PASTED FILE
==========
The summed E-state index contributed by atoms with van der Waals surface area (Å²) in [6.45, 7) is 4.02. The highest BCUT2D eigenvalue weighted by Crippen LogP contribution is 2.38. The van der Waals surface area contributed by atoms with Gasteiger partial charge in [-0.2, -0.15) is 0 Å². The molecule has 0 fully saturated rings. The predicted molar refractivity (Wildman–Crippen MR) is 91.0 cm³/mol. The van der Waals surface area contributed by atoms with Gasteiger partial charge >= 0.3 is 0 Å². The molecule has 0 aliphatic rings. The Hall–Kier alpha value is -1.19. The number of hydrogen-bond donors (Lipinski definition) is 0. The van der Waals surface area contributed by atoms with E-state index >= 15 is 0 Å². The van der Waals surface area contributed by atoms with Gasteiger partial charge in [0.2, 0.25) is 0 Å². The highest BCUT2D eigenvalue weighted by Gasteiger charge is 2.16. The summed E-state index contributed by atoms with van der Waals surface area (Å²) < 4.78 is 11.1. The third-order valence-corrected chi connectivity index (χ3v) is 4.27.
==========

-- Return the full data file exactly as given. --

The summed E-state index contributed by atoms with van der Waals surface area (Å²) in [6.45, 7) is 4.02. The highest BCUT2D eigenvalue weighted by Crippen LogP contribution is 2.38. The van der Waals surface area contributed by atoms with Gasteiger partial charge in [-0.2, -0.15) is 0 Å². The molecule has 0 fully saturated rings. The predicted molar refractivity (Wildman–Crippen MR) is 91.0 cm³/mol. The van der Waals surface area contributed by atoms with Gasteiger partial charge >= 0.3 is 0 Å². The molecule has 0 aliphatic rings. The Hall–Kier alpha value is -1.19. The number of hydrogen-bond donors (Lipinski definition) is 0. The van der Waals surface area contributed by atoms with E-state index >= 15 is 0 Å². The van der Waals surface area contributed by atoms with Gasteiger partial charge in [0.2, 0.25) is 0 Å². The highest BCUT2D eigenvalue weighted by Gasteiger charge is 2.16. The summed E-state index contributed by atoms with van der Waals surface area (Å²) < 4.78 is 11.1. The third-order valence-corrected chi connectivity index (χ3v) is 4.27.